26. Shell


The SHELL service provides a way to run commands and access files on a node. It is used by agents providing the REMOTE service to support remote execution of commands from other nodes.

26.1. Overview

Agents providing the SHELL service support execution of commands, and access to files on the node. While shell agents typically provide interactivity using a terminal/console, they also support messages for other agents to request execution of commands or access to files.

26.1.1. Messages

26.2. Script engines

The language in which the commands are written is not defined by the service, but depends on the shell agent. fjåge supports a pluggable mechanism for an ShellAgent to use any ScriptEngine . Various script engines are available in fjåge and UnetStack, including the GroovyScriptEngine , EchoScriptEngine , and ATScriptEngine .

26.3. Examples

Start the 2-node network and connect to node A:

> agentsForService org.arl.fjage.shell.Services.SHELL                  (1)
> websh.send new ShellExecReq(cmd: 'file("foobar").text = "FOOBAR";')  (2)
websh >> AGREE
> ls                                                                   (3)
foobar [6 bytes]
README.md [759 bytes]
> file("foobar").text                                                  (4)
1 We find that websh is the agent that provides us the SHELL service.
2 We send a command to websh to execute, and it agrees to do so. Since the commands we type are also executed by the websh agent, we need to be careful to not block the execution. Hence we use a send rather than a request (or equivalently << ).
3 The command was to create a foobar file, so we check that the file is created.
4 We read the contents of the foobar file to confirm that FOOBAR was correctly written to it.

Next, let’s try the GetFileReq and PutFileReq messages to read, write and delete this file:

> websh.send new GetFileReq(filename: 'scripts/foobar')                (1)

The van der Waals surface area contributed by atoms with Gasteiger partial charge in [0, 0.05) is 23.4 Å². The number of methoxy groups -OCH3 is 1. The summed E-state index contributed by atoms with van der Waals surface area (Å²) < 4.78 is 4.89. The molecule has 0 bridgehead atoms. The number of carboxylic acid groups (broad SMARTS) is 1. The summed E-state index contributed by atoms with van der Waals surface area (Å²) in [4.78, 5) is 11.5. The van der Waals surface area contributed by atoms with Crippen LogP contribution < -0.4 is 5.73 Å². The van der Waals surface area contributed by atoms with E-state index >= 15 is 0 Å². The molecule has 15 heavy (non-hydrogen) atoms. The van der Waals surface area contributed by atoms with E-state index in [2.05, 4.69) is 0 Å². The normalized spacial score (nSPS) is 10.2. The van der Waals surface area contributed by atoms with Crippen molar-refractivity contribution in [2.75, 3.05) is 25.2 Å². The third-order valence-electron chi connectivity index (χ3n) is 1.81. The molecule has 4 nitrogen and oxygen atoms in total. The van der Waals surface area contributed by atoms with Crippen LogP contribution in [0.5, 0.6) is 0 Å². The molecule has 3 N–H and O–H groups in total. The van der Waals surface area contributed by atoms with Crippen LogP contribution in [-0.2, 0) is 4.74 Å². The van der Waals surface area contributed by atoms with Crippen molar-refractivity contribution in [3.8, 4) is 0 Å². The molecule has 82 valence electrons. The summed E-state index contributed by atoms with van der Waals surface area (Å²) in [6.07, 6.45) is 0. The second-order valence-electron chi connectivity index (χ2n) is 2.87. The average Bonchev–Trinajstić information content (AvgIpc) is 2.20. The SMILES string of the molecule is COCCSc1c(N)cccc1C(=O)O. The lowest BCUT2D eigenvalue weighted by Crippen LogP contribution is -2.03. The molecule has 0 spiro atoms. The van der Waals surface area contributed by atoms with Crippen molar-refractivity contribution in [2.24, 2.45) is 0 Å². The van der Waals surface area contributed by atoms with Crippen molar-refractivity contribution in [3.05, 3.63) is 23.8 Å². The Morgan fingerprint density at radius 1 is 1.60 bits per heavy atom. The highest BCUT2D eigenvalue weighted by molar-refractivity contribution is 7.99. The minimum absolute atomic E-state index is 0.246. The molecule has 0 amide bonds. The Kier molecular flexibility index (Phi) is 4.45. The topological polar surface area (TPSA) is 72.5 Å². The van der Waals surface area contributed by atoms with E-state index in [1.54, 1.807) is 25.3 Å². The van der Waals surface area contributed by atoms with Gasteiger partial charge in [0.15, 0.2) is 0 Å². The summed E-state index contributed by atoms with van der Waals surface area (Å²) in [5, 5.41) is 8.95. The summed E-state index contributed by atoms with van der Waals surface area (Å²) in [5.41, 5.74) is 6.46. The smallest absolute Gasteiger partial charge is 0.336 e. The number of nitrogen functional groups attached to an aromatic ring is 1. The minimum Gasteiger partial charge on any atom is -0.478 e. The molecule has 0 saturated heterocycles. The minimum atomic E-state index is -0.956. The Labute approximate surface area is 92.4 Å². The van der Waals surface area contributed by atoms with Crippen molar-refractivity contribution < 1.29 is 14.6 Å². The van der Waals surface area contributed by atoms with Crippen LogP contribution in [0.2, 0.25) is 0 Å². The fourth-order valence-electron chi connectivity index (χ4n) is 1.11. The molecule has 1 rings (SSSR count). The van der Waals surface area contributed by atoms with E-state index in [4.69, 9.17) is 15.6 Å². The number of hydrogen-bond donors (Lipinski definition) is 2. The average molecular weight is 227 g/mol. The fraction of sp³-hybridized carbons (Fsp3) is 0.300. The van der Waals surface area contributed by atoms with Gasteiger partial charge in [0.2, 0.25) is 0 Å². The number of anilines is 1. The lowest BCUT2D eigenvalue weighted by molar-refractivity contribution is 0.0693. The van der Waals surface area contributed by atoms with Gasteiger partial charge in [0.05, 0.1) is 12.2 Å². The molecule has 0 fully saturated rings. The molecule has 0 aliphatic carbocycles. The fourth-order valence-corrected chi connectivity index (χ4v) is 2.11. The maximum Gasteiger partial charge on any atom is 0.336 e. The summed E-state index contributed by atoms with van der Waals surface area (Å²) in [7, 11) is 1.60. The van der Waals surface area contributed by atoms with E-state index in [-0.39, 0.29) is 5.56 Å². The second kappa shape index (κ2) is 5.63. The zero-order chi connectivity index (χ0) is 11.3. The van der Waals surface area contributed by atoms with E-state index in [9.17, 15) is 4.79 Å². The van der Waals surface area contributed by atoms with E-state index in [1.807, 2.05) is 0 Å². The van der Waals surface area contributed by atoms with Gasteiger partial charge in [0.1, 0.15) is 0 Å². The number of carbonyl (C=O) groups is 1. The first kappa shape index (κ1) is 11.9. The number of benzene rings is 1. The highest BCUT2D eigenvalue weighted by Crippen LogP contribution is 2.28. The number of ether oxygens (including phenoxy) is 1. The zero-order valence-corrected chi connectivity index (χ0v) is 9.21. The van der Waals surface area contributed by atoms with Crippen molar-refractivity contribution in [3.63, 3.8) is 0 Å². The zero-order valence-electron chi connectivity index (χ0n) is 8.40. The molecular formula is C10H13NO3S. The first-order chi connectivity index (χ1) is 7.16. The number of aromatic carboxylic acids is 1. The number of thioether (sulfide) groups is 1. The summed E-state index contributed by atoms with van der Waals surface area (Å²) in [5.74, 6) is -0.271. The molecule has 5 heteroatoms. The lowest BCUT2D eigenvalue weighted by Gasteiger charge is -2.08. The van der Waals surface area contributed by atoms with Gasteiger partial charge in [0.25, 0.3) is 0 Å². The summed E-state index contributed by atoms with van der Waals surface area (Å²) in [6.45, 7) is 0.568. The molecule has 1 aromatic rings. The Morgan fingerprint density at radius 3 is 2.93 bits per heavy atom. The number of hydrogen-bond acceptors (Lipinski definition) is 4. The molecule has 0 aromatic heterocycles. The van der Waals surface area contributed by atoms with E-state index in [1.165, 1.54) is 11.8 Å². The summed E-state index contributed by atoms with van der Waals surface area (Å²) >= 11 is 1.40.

websh >> INFORM: GetFileRsp
> ntf.contents                                                         (2)
[70, 79, 79, 66, 65, 82]
> new String(ntf.contents)                                             (3)
> websh.send new PutFileReq(filename: 'scripts/foobar', contents: 'foooobaaaar')
websh >> AGREE                                                         (4)
> file('foobar').text                                                  (5)
> websh.send new PutFileReq(filename: 'scripts/foobar', contents: null)
websh >> AGREE                                                         (6)
> ls
README.md [759 bytes]
> websh.send new GetFileReq(filename: 'scripts')                       (7)
websh >> INFORM: GetFileRsp
> new String(ntf.contents)
README.md       759     1568297372000                                  (8)
1 The file foobar was created in the scripts folder, which is the default location for the file() function. We ask to read the file, and get a GetFileRsp response back.
2 The file contents are read back as a list of bytes.
3 We convert the list of bytes to a String to get our FOOBAR contents.
4 We send a PutFileReq to change the contents of the file.
5 We verify that the file contents were indeed changed, as requested.
6 Sending a PutFileReq with contents set to null deletes the file.
7 Asking for the contents of a directory using GetFileReq gets us the directory listing back.
8 The listing consists of all files in the directory, one file per line. Each line has a filename, file size and file modificiation timestamp (epoch time). If a file is a directory, the filename is suffixed by a / .

We interacted with the SHELL service provider using a shell! That’s not very useful in practice, but served to show you how these messages work. Typically, these messages are sent by other agents that wish to get the shell to run commands and access files for them (e.g. RemoteControl agent in Section 23.2 ). The agents may be running remotely in a fjåge slave container or on a gateway (via the UnetSocket API), where they may not have direct access to the filesystem of the node.

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